If you’ve seen the poster for Shank while you’ve been out and about, you might notice a somewhat dubious credit as its strapline. Yes, Revolver Entertainment is proudly declaring that this film is “from the distributors of Kidulthood.” And, of course, if you know your stuff about what that infers, you know that has about as much value as a debut novel by your local postman being billed as “from the man who brought you the last Harry Potter book”.
This wouldn’t be too big a problem even amongst “from the studio/producers/best boy of…” straplines, but it’s invoking Noel Clarke’s work and the film has set its sights too high.
Noel Clarke is a much better actor, writer and director than anyone involved with Shank. Instead, this is a film from music-video director Mo Ali, starring Effy off Skins in a minor role. Not to frown upon either of those, because music videos gave us Spike Jonze and Skins gave us Slumdog Millionaire‘s Dev Patel, but there’s nothing of comparable merit to be had here.
Nevertheless, it seems Shank has built up some hype in the run-up to its release. It’s another in a line of Broken Britain films that verge on chav-sploitation, like Eden Lake and Harry Brown.
Blending gang culture with dystopia, Shank is set in a London that has seemingly been overrun by gangs as a result of the widening gulf between the rich and the poor. Food has supplanted drugs and guns as the main commodity, with a confused-looking Colin Salmon paying £400 for an apple in an early scene.
Some opening faux news footage mentions that riot police can’t handle the violence and that King William will not be returning to Britain, just so you know this is the future. Specifically, the distant future of 2015, which will already prove a banner year for dispelling the batty optimism of Back To The Future Part II, let alone this Daily Mail’s nightmare of a film.
Through this inhospitable vision of the capital, we follow Junior, one of a number of risibly nicknamed youths who make up the Paper Chaserz. His elder brother Rager leads the motley crew of Kickz (a trainer-obsessed titamaboob), Sweet Boy (a preening plonker) and Craze (wazzock), a gang who have eschewed the violence that sustains every other gang.
But being pacifists is obviously quite dangerous in the hostile scenario that the film presents, and tragedy soon strikes when Rager is murdered by Tugz. Junior suddenly vows revenge, and drags the rest of the gang into a revenge mission.
The problem is that it’s just dull. Brain-mashingly dull. The dullness is exhausting. It’s more dull than lathering the Moody Blues in beige gloss and then watching them dry. And then some more dull.
Why exhausting? Because it’s dressed up in frenetic editing and frequent lapses into sub-par animation and dance sequences. This is ADD filmmaking, where the only thing less coherent than Justin Tranquille’s botched editing is Paul Van Carter’s script.
And the names. Oh golly, the names. Quite aside from the monikers of our unlikable leads, the narrative (such as it is) whirls us through a menagerie of gangs that are presumably named after rejected characters from Wacky Races. There’s Breezer and the Somalis, Beano who eats beans, the Slaughter Girlz, and, of course, Whisper, a kid who dresses like Stephen Colbert’s parody of Rain but apparently he’s the most feared guy in London.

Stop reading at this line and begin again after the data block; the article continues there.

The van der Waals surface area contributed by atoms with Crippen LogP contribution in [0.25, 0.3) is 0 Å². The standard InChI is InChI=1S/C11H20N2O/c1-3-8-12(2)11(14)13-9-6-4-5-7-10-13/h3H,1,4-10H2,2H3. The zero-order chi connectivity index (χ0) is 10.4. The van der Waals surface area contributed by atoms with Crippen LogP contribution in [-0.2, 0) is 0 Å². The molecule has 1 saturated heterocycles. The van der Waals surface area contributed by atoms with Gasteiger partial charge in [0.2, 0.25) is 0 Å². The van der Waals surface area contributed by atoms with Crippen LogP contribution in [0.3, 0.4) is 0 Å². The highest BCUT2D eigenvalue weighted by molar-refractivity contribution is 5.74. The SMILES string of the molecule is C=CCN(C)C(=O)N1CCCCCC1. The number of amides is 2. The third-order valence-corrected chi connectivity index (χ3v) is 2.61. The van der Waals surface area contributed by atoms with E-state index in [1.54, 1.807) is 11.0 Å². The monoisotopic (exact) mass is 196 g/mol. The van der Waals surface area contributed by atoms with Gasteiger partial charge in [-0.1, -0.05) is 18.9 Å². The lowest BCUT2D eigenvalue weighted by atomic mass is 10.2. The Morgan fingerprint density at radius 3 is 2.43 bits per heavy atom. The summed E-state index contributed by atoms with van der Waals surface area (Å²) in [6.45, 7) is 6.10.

How can they call each other these names without laughing? Imagine the trailer narration: “in a world where no-one uses the letter S when a letter Z will do…”
The cast does nothing to bring you closer to these characters, with newcomer Kedar Williams-Sterling delivering a number of Narm moments and some thoroughly irksome performances from Adam Deacon, Michael Socha, Ashley “Bashy” Thomas and Jay Uddin alike.
When Kaya Scodelario shows up, she’s given even less to do than she usually has on Skins, appearing with her Slaughter Girl cohorts at a point in the plot where it must have seemed prudent to introduce love interests. Nice racially-similar love interests, so that this apparently groundbreaking melodrama doesn’t challenge anyone’s antiquated perceptions.
Bizarrely, Shank has the endorsement of the Damilola Taylor Trust, probably on account of the lead characters eschewing knife violence throughout. Is though the claw-hammer violence, cock-fighting violence and lead-piping violence is A-OK with them from about the half-hour mark onwards?
Also earning this endorsement is the uncomfortable injection of some spurious form of morality in the last five minutes or so, leaving the entire film looking toothless. I’d call it an anti-climax if there was anything riding on the prior 85 minutes, but there wasn’t.
Shank aims to be Kidulthood meets Crank, and has, in some quarters, been criticised as a Broken Britain equivalent to A Clockwork Orange. Adam and Joe fans will understand that it’s none of these, and that it’s more akin to a feature-length realisation of Ken Korda’s magnum opus, Speeding On The Needlebliss, but a lot less funny.
Videogame health meters and animated interludes are just gimmicks to try and wake you up to a disaffecting, unintelligible and ultimately toothess tirade that puts gang culture on a pedestal to be feared rather than exploring meaningful characters or scenarios.
The smell of inexperience hangs around the film terribly, and it may be possible that all involved have better works to come in the future.
It’s made a surprise entry into the UK box office top 10 this week, albeit at number 9, so maybe Ali et al will get another chance. But while it’s not entirely awful, it is pointless, and there’s next to nothing I can recommend about it. Cross to the other side of the street to avoid this pile of Shank.